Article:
green power solar is

facthunter

Well-Known Member
It's relying on the energy connected with a change of state to make it more compact.. Nothing really new in that but . Having a mixture makes it more complex as there will be multiple temps/pressure relationships and the possibility of reactions. It's easy to distill off pure gases and deal with them. .
 

Yenn

Well-Known Member
Why store the heat produced during compresion and add it later. That makes me wonder why turbochargers are more efficient when they have an intercooloer. Maybe I will look at the video.
 

octave

Well-Known Member
It's relying on the energy connected with a change of state to make it more compact.. Nothing really new in that but . Having a mixture makes it more complex as there will be multiple temps/pressure relationships and the possibility of reactions. It's easy to distill off pure gases and deal with them. .
Nev I am at this moment reading a detailed pdf detailing the process complete with equations that are beyond me. I am not sure why the mixture of gases adds to complexity. Basically they take air and cool it to -196 which is the point at which nitrogen condenses whilst oxygen condenses at from memory around -180 this is then stored. When power is require the liquid nitrogen, oxygen and other constituants of air is heated to a temperature where nitrogen and oxygen etc are a gas. The heat comes from stored heat generated by the compression phase. I dont see why there is any need at any point to seperate the various constituents of air. Definately dont take my word for it. A very quick google will take you to detailed information fron pretty reliable sources.
 

Bruce

Well-Known Member
Space, the liquid nitrogen at the doctor's surgery is stored VENTED and BOILING. The rate of boiling depends on the insulation of the container and the ambient temperature of the flask's surroundings.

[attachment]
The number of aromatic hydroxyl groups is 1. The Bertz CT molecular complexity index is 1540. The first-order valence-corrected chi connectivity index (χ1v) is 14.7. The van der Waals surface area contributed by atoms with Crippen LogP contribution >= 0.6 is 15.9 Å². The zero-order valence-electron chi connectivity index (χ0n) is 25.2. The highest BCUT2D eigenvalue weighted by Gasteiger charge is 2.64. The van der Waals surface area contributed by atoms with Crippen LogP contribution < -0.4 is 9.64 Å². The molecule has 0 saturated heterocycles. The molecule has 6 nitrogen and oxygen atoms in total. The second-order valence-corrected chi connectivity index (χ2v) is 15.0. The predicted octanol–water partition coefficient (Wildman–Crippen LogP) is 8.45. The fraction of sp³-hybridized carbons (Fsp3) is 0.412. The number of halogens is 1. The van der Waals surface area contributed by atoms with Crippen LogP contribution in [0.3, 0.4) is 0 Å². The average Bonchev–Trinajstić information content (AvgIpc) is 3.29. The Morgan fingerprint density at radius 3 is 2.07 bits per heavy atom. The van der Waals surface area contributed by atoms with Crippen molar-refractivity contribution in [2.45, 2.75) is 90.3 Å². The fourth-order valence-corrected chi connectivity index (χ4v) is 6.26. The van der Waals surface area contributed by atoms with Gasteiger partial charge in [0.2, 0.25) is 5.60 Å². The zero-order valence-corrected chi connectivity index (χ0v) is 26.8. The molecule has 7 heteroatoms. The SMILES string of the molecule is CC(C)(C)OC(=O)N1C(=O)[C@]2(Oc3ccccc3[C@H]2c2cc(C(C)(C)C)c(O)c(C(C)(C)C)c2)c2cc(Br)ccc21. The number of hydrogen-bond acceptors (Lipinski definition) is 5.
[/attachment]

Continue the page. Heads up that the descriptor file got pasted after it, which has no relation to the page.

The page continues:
Sorry octave but I wrote this before looking at your links which I am sure will agree.
On the compressed air storage, I reckon the lifted weight system looks better but they are all expensive. My guess is that sodium-based batteries might win out. At least the pollies are beginning to understand that storage really matters.
 

willedoo

Well-Known Member
There was an interesting show on tv a couple of nights ago with Jeremy Rifkin talking about what he terms the 3rd. industrial revolution. He spoke quite a bit about what China is doing with renewables. Russia is starting to get into it as well. Their first solar power plant opened in 2014; now they have a dozen with a total capacity of 150 MW.. Russia has started producing their own domestically manufactured solar panels and the first batches have just been exported to Europe. The maker aims to build solar power plants with capacity of up to 1 GW by 2022. The above video is an idea which would work ok in Russia, as they have a lot of ex Soviet era abandoned mines, sink holes etc.. Also a lot of redundant industrial acreage and ex airbases, old abandoned military bases etc.. A lot of land area for solar which wouldn't require any land clearing or loss of agricultural land.
 
Last edited:
what % off reliable power is produced by wind power solar power
coal is 24/7 with out coal you will be in the dark or using diesel powered gens end off story oh sheeeet that battery whitch is the great con
and by the way thank you coal for putting 66 BILLION dollars in the hand off aust neil
 

facthunter

Well-Known Member